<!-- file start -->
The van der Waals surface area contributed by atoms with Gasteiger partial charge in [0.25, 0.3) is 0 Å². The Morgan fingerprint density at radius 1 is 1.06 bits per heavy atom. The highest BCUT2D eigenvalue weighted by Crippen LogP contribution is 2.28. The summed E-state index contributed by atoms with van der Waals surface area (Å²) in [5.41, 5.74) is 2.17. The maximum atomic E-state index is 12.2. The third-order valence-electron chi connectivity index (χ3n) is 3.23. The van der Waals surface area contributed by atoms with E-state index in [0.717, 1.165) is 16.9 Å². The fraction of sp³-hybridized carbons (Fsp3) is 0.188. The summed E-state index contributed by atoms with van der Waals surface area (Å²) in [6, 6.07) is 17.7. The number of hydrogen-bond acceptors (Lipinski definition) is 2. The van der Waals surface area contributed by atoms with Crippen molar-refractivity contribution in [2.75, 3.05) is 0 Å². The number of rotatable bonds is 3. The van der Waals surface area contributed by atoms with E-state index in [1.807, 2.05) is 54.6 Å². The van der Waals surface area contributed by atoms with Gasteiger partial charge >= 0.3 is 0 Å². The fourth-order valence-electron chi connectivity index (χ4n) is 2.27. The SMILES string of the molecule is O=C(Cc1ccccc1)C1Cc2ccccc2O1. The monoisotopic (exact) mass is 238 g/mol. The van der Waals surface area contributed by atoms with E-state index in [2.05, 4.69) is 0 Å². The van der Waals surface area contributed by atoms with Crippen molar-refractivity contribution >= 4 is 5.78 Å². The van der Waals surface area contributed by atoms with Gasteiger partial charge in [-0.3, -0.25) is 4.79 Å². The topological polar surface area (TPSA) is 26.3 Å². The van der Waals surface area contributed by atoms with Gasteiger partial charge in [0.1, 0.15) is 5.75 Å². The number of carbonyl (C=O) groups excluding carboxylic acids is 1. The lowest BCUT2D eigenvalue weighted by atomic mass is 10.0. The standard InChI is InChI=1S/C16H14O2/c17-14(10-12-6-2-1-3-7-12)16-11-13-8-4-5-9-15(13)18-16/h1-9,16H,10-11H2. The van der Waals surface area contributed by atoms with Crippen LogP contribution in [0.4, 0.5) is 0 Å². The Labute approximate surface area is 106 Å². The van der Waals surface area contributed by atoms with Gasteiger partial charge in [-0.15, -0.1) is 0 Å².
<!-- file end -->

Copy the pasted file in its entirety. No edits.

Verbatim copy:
The van der Waals surface area contributed by atoms with Gasteiger partial charge in [0.25, 0.3) is 0 Å². The Morgan fingerprint density at radius 1 is 1.06 bits per heavy atom. The highest BCUT2D eigenvalue weighted by Crippen LogP contribution is 2.28. The summed E-state index contributed by atoms with van der Waals surface area (Å²) in [5.41, 5.74) is 2.17. The maximum atomic E-state index is 12.2. The third-order valence-electron chi connectivity index (χ3n) is 3.23. The van der Waals surface area contributed by atoms with E-state index in [0.717, 1.165) is 16.9 Å². The fraction of sp³-hybridized carbons (Fsp3) is 0.188. The summed E-state index contributed by atoms with van der Waals surface area (Å²) in [6, 6.07) is 17.7. The number of hydrogen-bond acceptors (Lipinski definition) is 2. The van der Waals surface area contributed by atoms with Crippen molar-refractivity contribution in [2.75, 3.05) is 0 Å². The number of rotatable bonds is 3. The van der Waals surface area contributed by atoms with E-state index in [1.807, 2.05) is 54.6 Å². The van der Waals surface area contributed by atoms with Gasteiger partial charge >= 0.3 is 0 Å². The fourth-order valence-electron chi connectivity index (χ4n) is 2.27. The SMILES string of the molecule is O=C(Cc1ccccc1)C1Cc2ccccc2O1. The monoisotopic (exact) mass is 238 g/mol. The van der Waals surface area contributed by atoms with E-state index in [2.05, 4.69) is 0 Å². The van der Waals surface area contributed by atoms with Crippen molar-refractivity contribution >= 4 is 5.78 Å². The van der Waals surface area contributed by atoms with Gasteiger partial charge in [-0.3, -0.25) is 4.79 Å². The topological polar surface area (TPSA) is 26.3 Å². The van der Waals surface area contributed by atoms with Gasteiger partial charge in [0.1, 0.15) is 5.75 Å². The number of carbonyl (C=O) groups excluding carboxylic acids is 1. The lowest BCUT2D eigenvalue weighted by atomic mass is 10.0. The standard InChI is InChI=1S/C16H14O2/c17-14(10-12-6-2-1-3-7-12)16-11-13-8-4-5-9-15(13)18-16/h1-9,16H,10-11H2. The van der Waals surface area contributed by atoms with Crippen LogP contribution in [0.4, 0.5) is 0 Å². The Labute approximate surface area is 106 Å². The van der Waals surface area contributed by atoms with Gasteiger partial charge in [-0.15, -0.1) is 0 Å².